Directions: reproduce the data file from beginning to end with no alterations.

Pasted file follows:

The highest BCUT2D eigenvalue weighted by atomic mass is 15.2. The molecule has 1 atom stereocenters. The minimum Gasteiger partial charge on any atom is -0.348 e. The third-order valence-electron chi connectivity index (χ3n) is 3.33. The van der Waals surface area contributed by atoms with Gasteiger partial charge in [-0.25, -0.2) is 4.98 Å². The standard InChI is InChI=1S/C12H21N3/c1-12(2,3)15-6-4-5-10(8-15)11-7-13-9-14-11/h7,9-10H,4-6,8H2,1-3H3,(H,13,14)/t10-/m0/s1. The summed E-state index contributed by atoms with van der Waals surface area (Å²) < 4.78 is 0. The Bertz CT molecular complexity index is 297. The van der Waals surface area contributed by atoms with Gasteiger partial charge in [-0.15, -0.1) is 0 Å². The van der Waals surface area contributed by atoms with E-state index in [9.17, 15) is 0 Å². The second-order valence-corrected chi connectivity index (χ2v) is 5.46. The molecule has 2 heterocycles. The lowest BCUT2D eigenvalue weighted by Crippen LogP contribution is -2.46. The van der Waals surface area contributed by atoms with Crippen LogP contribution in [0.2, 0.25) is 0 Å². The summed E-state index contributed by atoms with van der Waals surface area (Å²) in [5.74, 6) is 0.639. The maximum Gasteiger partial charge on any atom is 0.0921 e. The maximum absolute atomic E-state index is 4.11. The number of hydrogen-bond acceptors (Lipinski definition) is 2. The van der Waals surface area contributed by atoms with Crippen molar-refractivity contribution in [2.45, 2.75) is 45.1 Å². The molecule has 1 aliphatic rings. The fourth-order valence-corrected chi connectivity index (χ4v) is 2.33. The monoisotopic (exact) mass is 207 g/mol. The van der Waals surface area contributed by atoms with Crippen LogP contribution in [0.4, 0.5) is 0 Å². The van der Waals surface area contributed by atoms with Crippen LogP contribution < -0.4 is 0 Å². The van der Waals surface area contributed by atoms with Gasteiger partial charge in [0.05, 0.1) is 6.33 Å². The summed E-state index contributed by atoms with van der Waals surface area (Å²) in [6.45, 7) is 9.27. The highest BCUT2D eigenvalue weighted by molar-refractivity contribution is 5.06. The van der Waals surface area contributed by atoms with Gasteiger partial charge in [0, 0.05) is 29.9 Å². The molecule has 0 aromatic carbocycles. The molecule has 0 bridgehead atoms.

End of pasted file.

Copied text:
The highest BCUT2D eigenvalue weighted by atomic mass is 15.2. The molecule has 1 atom stereocenters. The minimum Gasteiger partial charge on any atom is -0.348 e. The third-order valence-electron chi connectivity index (χ3n) is 3.33. The van der Waals surface area contributed by atoms with Gasteiger partial charge in [-0.25, -0.2) is 4.98 Å². The standard InChI is InChI=1S/C12H21N3/c1-12(2,3)15-6-4-5-10(8-15)11-7-13-9-14-11/h7,9-10H,4-6,8H2,1-3H3,(H,13,14)/t10-/m0/s1. The summed E-state index contributed by atoms with van der Waals surface area (Å²) < 4.78 is 0. The Bertz CT molecular complexity index is 297. The van der Waals surface area contributed by atoms with Gasteiger partial charge in [-0.15, -0.1) is 0 Å². The van der Waals surface area contributed by atoms with E-state index in [9.17, 15) is 0 Å². The second-order valence-corrected chi connectivity index (χ2v) is 5.46. The molecule has 2 heterocycles. The lowest BCUT2D eigenvalue weighted by Crippen LogP contribution is -2.46. The van der Waals surface area contributed by atoms with Crippen LogP contribution in [0.2, 0.25) is 0 Å². The summed E-state index contributed by atoms with van der Waals surface area (Å²) in [5.74, 6) is 0.639. The maximum Gasteiger partial charge on any atom is 0.0921 e. The maximum absolute atomic E-state index is 4.11. The number of hydrogen-bond acceptors (Lipinski definition) is 2. The van der Waals surface area contributed by atoms with Crippen molar-refractivity contribution in [2.45, 2.75) is 45.1 Å². The molecule has 1 aliphatic rings. The fourth-order valence-corrected chi connectivity index (χ4v) is 2.33. The monoisotopic (exact) mass is 207 g/mol. The van der Waals surface area contributed by atoms with Crippen LogP contribution in [0.4, 0.5) is 0 Å². The van der Waals surface area contributed by atoms with Crippen LogP contribution < -0.4 is 0 Å². The van der Waals surface area contributed by atoms with Gasteiger partial charge in [0.05, 0.1) is 6.33 Å². The summed E-state index contributed by atoms with van der Waals surface area (Å²) in [6.45, 7) is 9.27. The highest BCUT2D eigenvalue weighted by molar-refractivity contribution is 5.06. The van der Waals surface area contributed by atoms with Gasteiger partial charge in [0, 0.05) is 29.9 Å². The molecule has 0 aromatic carbocycles. The molecule has 0 bridgehead atoms.